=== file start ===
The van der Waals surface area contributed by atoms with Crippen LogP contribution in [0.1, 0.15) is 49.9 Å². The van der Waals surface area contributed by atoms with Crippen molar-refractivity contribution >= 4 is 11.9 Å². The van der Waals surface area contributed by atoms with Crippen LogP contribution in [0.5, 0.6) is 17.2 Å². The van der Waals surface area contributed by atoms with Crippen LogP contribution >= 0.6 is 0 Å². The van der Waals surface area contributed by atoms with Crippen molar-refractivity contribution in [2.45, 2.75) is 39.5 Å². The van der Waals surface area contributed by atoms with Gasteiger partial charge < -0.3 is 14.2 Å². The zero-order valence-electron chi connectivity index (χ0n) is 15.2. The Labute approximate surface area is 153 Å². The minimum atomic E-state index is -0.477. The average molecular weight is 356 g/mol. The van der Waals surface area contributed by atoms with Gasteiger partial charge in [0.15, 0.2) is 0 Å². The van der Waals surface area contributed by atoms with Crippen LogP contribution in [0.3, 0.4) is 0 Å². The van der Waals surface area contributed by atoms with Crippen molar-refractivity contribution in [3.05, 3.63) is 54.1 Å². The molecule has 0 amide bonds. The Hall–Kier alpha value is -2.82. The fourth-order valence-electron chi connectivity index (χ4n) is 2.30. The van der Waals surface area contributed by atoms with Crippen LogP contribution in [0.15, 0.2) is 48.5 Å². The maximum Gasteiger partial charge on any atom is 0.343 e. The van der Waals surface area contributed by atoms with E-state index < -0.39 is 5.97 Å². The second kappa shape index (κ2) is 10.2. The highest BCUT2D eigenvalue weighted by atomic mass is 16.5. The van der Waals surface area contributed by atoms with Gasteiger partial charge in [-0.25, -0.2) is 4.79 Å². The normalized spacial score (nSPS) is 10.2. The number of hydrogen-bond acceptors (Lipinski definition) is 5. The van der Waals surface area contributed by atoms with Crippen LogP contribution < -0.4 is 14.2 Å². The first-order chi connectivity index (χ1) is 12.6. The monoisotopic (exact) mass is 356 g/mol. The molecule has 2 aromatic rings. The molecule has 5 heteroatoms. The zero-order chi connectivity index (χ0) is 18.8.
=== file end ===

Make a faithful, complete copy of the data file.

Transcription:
The van der Waals surface area contributed by atoms with Crippen LogP contribution in [0.1, 0.15) is 49.9 Å². The van der Waals surface area contributed by atoms with Crippen molar-refractivity contribution >= 4 is 11.9 Å². The van der Waals surface area contributed by atoms with Crippen LogP contribution in [0.5, 0.6) is 17.2 Å². The van der Waals surface area contributed by atoms with Crippen LogP contribution >= 0.6 is 0 Å². The van der Waals surface area contributed by atoms with Crippen molar-refractivity contribution in [2.45, 2.75) is 39.5 Å². The van der Waals surface area contributed by atoms with Gasteiger partial charge < -0.3 is 14.2 Å². The zero-order valence-electron chi connectivity index (χ0n) is 15.2. The Labute approximate surface area is 153 Å². The minimum atomic E-state index is -0.477. The average molecular weight is 356 g/mol. The van der Waals surface area contributed by atoms with Gasteiger partial charge in [0.15, 0.2) is 0 Å². The van der Waals surface area contributed by atoms with Crippen LogP contribution in [0.3, 0.4) is 0 Å². The van der Waals surface area contributed by atoms with Crippen molar-refractivity contribution in [3.05, 3.63) is 54.1 Å². The molecule has 0 amide bonds. The Hall–Kier alpha value is -2.82. The fourth-order valence-electron chi connectivity index (χ4n) is 2.30. The van der Waals surface area contributed by atoms with Crippen LogP contribution in [0.15, 0.2) is 48.5 Å². The maximum Gasteiger partial charge on any atom is 0.343 e. The van der Waals surface area contributed by atoms with E-state index < -0.39 is 5.97 Å². The second kappa shape index (κ2) is 10.2. The highest BCUT2D eigenvalue weighted by atomic mass is 16.5. The van der Waals surface area contributed by atoms with Gasteiger partial charge in [-0.25, -0.2) is 4.79 Å². The normalized spacial score (nSPS) is 10.2. The number of hydrogen-bond acceptors (Lipinski definition) is 5. The van der Waals surface area contributed by atoms with Crippen LogP contribution < -0.4 is 14.2 Å². The first-order chi connectivity index (χ1) is 12.6. The monoisotopic (exact) mass is 356 g/mol. The molecule has 2 aromatic rings. The molecule has 5 heteroatoms. The zero-order chi connectivity index (χ0) is 18.8.